How leadership opportunities enhanced my Rotary journey

Owolabi and Rotary members at the Veteran's Restoration Quarters in Asheville, North Carolina.
Isaac Owolabi, third from left, with Rotary members preparing meals at the Veteran’s Restoration Quarters in Asheville, North Carolina.
Isaac Owolabi
Isaac Owolabi

By Isaac B. Owolabi, past governor of Rotary District 7670 and a member of the Rotary Club of Asheville-Biltmore, North Carolina, USA

I am grateful for my involvement in Rotary, not only because it has allowed me to make many friends but to grow in countless ways. My excitement for Rotary has increased over the years because I have been fortunate to have been offered many opportunities to get involved, learn new skills, and lead. This is what is meant by participant engagement, a pillar of our Action Plan. And it is necessary if we want our clubs to thrive and grow.

My Rotary journey began 30 years ago, when a friend and I were exercising in a gym. We were approach by a gentleman who told us about this group of people committed to service that met in a nearby hotel for breakfast. We checked it out and after five visits, we were committed to join. The club grew from five to 27 people in just five months. I initially joined for networking but stayed because of the constant chance to improve myself and the lives of others.

Make room for others to serve

After three years, my job took me to another location, and I had to transfer to another club. At my second meeting in the new club, a member approached me and asked “How would you like to serve as our president nominee?” I left the meeting that day feeling that the club not only recognized me but also believed in me enough to serve as president.

I have come across a lot of people who feel there is no room for them to serve in Rotary. This should not be the case. We are leaders and experts in our vocations. Club leadership has an obligation to continually listen to our members for new ideas and find service opportunities that are personally and professionally rewarding to them. We need to adopt a participant-centered approach to running our clubs. Every encounter is an opportunity to show others what Rotary can do and what they can do with us.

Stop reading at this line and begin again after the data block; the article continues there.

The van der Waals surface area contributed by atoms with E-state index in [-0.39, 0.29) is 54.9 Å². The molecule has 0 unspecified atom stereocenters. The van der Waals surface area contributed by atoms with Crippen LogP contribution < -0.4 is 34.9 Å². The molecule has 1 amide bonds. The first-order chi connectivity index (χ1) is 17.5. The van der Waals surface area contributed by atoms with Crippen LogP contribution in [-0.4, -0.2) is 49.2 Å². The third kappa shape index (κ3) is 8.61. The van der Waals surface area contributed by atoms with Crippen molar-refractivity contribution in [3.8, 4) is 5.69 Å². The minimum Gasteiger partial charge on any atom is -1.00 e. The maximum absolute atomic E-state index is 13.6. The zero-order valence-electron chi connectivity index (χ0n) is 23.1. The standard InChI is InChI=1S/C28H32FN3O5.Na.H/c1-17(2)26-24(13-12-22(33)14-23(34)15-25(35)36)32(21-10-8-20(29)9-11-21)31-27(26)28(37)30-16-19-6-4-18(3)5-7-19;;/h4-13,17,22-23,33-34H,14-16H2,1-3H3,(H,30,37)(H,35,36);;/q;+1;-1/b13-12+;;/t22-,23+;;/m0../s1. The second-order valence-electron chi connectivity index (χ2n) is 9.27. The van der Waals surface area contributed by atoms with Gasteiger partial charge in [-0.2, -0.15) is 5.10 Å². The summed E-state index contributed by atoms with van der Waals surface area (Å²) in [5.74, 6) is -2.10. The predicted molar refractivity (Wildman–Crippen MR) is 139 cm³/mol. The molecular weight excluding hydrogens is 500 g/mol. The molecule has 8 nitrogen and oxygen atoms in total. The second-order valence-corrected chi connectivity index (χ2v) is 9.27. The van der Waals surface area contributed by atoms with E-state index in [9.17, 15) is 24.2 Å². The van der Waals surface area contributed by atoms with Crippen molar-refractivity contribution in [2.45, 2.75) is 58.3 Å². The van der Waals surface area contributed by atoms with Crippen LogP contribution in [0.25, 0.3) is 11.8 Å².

Survey members

My year as club president built my confidence and taught me how to work with others. I learned how to approach individuals and ask for their help. Sometime, people don’t volunteer unless they are asked. But they feel honored if you ask them personally to complete a task for you. I took these same skills to my profession. People take interest in things they can help create or build.

Having the opportunity to serve as assistant governor and program chair further stretched my ability to work with others and ask for help, incorporating the expertise of others. I enjoyed working with other assistant governors to make our clubs better.

Getting our members involved is critical if we want to grow our clubs. In my club, we conduct surveys every year asking members what community projects they are interested in. We then find ways to get people involved. In my experience, the more we as leaders provide opportunities for our members to get involved, and encourage them to do so, the more they will stay and enjoy their Rotary experience. This excitement is contagious.

In my book The Leadership Strategies for Nonprofit Organization: My Rotary Story, I capture many of the things I have learned as a leader in Rotary. It is my hope this will help future Rotary leaders embrace the full value of our Action Plan, and particularly engagement.

Learn more about Rotary’s Action Plan, our blueprint for fulfilling our vision of a world where people unite and take action to create lasting change.

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